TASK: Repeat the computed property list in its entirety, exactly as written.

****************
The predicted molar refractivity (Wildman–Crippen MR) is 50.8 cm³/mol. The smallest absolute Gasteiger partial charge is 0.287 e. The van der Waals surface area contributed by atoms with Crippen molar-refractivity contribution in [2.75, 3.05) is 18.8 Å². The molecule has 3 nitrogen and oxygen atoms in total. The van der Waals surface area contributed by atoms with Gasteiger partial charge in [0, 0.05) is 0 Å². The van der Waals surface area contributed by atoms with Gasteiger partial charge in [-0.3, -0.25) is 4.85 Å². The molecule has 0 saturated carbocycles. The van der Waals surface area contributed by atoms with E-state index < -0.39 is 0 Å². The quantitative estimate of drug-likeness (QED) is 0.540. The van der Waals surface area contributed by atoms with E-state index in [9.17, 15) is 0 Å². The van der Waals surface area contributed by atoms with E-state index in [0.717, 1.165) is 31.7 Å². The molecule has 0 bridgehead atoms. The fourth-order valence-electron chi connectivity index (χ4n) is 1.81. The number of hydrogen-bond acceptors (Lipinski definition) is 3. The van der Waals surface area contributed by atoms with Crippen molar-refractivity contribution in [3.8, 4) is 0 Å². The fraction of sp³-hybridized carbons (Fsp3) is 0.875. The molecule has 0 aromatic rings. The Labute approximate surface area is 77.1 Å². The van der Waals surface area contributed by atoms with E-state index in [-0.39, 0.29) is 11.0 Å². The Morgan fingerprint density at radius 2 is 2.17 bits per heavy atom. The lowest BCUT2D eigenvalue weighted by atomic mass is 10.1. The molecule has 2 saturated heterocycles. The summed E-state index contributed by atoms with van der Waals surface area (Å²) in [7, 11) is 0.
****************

The predicted molar refractivity (Wildman–Crippen MR) is 50.8 cm³/mol. The smallest absolute Gasteiger partial charge is 0.287 e. The van der Waals surface area contributed by atoms with Crippen molar-refractivity contribution in [2.75, 3.05) is 18.8 Å². The molecule has 3 nitrogen and oxygen atoms in total. The van der Waals surface area contributed by atoms with Gasteiger partial charge in [0, 0.05) is 0 Å². The van der Waals surface area contributed by atoms with Gasteiger partial charge in [-0.3, -0.25) is 4.85 Å². The molecule has 0 saturated carbocycles. The van der Waals surface area contributed by atoms with E-state index < -0.39 is 0 Å². The quantitative estimate of drug-likeness (QED) is 0.540. The van der Waals surface area contributed by atoms with E-state index in [9.17, 15) is 0 Å². The van der Waals surface area contributed by atoms with E-state index in [0.717, 1.165) is 31.7 Å². The molecule has 0 bridgehead atoms. The fourth-order valence-electron chi connectivity index (χ4n) is 1.81. The number of hydrogen-bond acceptors (Lipinski definition) is 3. The van der Waals surface area contributed by atoms with Crippen molar-refractivity contribution in [3.8, 4) is 0 Å². The fraction of sp³-hybridized carbons (Fsp3) is 0.875. The molecule has 0 aromatic rings. The Labute approximate surface area is 77.1 Å². The van der Waals surface area contributed by atoms with E-state index in [-0.39, 0.29) is 11.0 Å². The Morgan fingerprint density at radius 2 is 2.17 bits per heavy atom. The lowest BCUT2D eigenvalue weighted by atomic mass is 10.1. The molecule has 2 saturated heterocycles. The summed E-state index contributed by atoms with van der Waals surface area (Å²) in [7, 11) is 0.